Kevin has written several books, one titled “ Rainforest of the Illawarra District”.
From Kevin, we then heard from Dr. Janet Pierson who trained in Montana USA and currently works as a Senior Ecologist with a team of 2 Botanists for the Australian Wildlife Conservancy. This was a great talk and one which I enjoyed immensely as it was about providing safe havens both inside and outside a Feral Proof Fence in the Pilliga Scrub. Although most of her work has involved fauna such as Bettongs at Mulligans Flat just outside of Canberra, now they are also looking at plants, in particular the Donkey Orchid and the Cobar Greenhood which are both listed as Critically Endangered and have been found growing inside and outside the fence.
After a scrumptious morning tea we listened to Catriona and Phil Trickett (Isopogon and Petrophile Study Group) talk about grafting techniques for native plants.( Ian has kindly added an attachment regarding the procedure.)
For the afternoon sessions we had a very interesting talk from Aunty Joyce Donovan a Wodi Wodi and Dharawal elder who spoke about native plant medicines of the local Illawarra area together with the protocols and customs for their use and how in turn the plants are linked to the culture of the South Coast people.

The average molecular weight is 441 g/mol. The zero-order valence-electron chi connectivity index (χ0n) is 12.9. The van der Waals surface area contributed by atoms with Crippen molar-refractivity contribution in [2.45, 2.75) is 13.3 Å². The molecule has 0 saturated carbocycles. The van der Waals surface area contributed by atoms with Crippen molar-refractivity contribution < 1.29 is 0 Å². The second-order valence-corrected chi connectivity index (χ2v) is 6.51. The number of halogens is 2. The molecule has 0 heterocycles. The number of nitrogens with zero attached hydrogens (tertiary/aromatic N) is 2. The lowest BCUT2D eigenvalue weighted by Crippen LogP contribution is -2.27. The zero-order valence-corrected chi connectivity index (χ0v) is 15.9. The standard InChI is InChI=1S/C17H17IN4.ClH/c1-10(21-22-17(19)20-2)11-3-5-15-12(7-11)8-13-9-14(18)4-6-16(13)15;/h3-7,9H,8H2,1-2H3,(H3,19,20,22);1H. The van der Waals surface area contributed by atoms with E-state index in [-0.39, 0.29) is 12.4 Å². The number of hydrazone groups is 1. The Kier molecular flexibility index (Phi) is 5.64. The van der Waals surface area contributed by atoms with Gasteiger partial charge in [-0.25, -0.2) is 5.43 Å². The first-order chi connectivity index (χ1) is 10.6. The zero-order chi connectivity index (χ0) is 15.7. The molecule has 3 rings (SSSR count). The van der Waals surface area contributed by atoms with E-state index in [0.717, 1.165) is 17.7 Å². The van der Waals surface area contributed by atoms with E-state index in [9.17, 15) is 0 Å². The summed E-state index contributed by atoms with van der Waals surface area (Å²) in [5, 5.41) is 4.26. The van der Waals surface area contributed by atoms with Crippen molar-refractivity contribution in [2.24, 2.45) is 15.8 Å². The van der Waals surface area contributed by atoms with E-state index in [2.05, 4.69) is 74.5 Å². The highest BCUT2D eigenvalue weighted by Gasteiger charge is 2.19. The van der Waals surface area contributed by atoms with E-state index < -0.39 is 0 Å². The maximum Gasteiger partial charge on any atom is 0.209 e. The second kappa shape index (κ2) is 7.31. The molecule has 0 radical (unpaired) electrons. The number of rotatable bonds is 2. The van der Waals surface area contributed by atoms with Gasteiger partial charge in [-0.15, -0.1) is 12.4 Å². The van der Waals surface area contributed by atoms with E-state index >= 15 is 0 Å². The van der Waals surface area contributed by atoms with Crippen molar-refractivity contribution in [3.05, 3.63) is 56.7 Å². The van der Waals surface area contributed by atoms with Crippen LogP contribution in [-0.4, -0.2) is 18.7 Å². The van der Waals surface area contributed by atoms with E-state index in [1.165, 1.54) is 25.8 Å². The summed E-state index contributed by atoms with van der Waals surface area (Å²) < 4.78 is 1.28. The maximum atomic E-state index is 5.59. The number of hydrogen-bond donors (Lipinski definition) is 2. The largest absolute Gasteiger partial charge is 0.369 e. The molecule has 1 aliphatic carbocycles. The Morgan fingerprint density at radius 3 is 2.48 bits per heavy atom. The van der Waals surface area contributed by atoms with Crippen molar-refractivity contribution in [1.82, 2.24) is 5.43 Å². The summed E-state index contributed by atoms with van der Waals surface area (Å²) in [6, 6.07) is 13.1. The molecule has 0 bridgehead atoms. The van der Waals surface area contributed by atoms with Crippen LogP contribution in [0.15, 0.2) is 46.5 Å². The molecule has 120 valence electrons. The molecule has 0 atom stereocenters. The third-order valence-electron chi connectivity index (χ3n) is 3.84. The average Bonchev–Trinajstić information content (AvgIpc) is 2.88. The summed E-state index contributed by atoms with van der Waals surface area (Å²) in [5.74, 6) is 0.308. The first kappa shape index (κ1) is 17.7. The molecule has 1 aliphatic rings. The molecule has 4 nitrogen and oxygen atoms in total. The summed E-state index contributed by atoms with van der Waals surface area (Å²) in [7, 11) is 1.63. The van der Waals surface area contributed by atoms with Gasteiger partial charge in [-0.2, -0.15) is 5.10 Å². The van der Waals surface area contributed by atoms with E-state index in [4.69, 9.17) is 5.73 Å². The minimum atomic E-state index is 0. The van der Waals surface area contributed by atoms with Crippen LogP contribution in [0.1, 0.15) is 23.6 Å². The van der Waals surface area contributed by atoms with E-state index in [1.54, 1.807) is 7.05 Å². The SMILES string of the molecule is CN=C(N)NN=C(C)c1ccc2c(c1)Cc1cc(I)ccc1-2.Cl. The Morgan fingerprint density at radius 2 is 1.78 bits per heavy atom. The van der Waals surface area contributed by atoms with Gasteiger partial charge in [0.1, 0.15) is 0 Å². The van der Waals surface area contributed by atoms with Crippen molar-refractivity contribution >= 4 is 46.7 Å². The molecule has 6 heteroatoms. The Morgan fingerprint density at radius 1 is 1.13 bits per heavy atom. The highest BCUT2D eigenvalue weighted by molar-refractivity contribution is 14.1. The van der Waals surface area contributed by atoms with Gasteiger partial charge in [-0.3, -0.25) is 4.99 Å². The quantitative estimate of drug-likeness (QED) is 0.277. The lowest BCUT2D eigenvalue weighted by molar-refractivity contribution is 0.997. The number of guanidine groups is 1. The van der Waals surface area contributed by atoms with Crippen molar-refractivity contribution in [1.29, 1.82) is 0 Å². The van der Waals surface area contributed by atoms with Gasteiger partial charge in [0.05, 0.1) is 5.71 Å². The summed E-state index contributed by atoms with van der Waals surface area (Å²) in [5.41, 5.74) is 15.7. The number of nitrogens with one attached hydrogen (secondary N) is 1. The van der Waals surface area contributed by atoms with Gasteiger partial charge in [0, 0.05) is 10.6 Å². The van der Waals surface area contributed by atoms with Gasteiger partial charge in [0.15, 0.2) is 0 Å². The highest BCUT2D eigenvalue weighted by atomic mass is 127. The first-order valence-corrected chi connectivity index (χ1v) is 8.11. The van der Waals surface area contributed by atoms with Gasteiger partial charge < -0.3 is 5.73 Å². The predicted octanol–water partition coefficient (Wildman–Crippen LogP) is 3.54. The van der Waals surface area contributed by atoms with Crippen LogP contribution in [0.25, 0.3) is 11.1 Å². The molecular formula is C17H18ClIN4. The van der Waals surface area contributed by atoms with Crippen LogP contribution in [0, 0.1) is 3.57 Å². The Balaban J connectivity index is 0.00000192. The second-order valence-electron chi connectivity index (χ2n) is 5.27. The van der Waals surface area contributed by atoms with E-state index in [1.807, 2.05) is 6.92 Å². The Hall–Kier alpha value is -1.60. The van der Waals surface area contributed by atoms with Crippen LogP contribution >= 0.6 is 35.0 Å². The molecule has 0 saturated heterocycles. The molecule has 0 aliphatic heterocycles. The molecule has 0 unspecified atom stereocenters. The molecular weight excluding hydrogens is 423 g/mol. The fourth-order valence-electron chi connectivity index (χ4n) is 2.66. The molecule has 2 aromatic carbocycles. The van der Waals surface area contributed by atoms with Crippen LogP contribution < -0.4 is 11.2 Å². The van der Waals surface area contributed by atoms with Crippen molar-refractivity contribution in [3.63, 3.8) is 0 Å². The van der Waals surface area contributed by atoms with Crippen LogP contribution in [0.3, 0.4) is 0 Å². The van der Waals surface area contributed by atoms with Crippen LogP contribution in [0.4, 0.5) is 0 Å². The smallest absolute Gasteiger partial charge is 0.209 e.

One interesting topic was the use of spider webs (minus the spider) for assisting with forming a blood clot following scratches from say walking through the bush. Also, Native Pig Face (Carpobrotus glaucescens ) can be used as an antiseptic and also for sore throats as a gargle.
The pith from the Cabbage Tree Palm can be used for a sore throat and the fibres used to make fishing lines.
Aboriginal people were healers and the bush to them was like a pharmacy. Today they can no longer obtain many of their native medicinal plants due to urban development.
Jane Fountain, the ANPSA Group Coordinator also spoke about the various study groups and pointed out all the brochures about each of these groups to the delegates if they were thinking about joining a group.